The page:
Vascular comorbidity is associated with more rapid disabilit

A forum to discuss Chronic Cerebrospinal Venous Insufficiency and its relationship to Multiple Sclerosis.

Vascular comorbidity is associated with more rapid disabilit

Postby sbr487 » Sun Aug 01, 2010 9:35 am

Posted by Denise @ facebook:
http://www.neurology.org/cgi/content/ab ... 74/13/1041

Something interesting is that this article was initially submitted end of 2009.
So some neuros were pursuing vascular issues in MS. I am sure the study itself would have been going on for quite sometime.
A new scientific truth does not triumph by convincing its opponents and making them see the light, but rather because its opponents eventually die and a new generation grows up that is familiar with it
- Max Planck
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Postby Blaze » Sun Aug 01, 2010 1:34 pm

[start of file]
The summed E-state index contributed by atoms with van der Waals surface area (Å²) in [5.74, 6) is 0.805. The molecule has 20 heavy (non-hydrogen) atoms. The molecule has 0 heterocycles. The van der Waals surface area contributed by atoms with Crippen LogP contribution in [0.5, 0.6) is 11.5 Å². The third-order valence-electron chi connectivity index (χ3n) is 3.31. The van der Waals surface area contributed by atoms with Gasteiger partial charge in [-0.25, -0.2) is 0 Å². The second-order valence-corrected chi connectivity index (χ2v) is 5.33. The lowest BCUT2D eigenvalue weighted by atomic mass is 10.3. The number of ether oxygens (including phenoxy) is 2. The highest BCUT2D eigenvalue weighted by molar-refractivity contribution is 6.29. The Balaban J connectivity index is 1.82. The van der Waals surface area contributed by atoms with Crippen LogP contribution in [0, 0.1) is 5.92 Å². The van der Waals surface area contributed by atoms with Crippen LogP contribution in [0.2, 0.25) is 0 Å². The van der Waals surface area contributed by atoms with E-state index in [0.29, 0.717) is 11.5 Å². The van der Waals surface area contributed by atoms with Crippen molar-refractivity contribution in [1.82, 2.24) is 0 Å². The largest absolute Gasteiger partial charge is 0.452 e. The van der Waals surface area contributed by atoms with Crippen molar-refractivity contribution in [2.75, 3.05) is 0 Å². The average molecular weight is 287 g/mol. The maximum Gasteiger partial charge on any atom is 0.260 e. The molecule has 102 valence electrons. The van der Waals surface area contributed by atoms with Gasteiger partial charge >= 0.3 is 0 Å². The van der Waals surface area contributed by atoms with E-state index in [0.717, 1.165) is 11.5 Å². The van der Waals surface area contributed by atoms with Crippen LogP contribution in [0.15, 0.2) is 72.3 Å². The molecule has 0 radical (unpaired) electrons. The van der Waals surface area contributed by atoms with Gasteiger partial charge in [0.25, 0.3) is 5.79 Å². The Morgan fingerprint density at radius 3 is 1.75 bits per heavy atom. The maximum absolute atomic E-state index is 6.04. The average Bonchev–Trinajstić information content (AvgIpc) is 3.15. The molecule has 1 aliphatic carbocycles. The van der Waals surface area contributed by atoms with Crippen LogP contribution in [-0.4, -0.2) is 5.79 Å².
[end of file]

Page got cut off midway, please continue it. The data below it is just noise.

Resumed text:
This is stunning! This seems to have been done totally separate from Zamboni. The neuros have certainly been quiet on this!
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Re: Vascular comorbidity is associated with more rapid disab

Postby frodo » Sun Aug 01, 2010 1:56 pm

sbr487 wrote:Posted by Denise @ facebook:
http://www.neurology.org/cgi/content/ab ... 74/13/1041

Something interesting is that this article was initially submitted end of 2009.
So some neuros were pursuing vascular issues in MS. I am sure the study itself would have been going on for quite sometime.



Wow. Thanks. This is another fact justifying a CCSVI test in MS patients.
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Postby AlmostClever » Sun Aug 01, 2010 3:52 pm

95% of 9,000 patients is not enough proof to show correlation?

Did I read that right?
If you can't explain it simply, you don't understand it well enough. - Al Einstein
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Postby beerduff » Sun Aug 01, 2010 7:41 pm

Comorbidity,
two or more coexisting medical conditions or disease processes that are additional to an initial diagnosis.

I had to look it up.
I wonder how they came to these conclusions.
Did they do a Doppler or mri to find these anomilies.
Very interesting article though.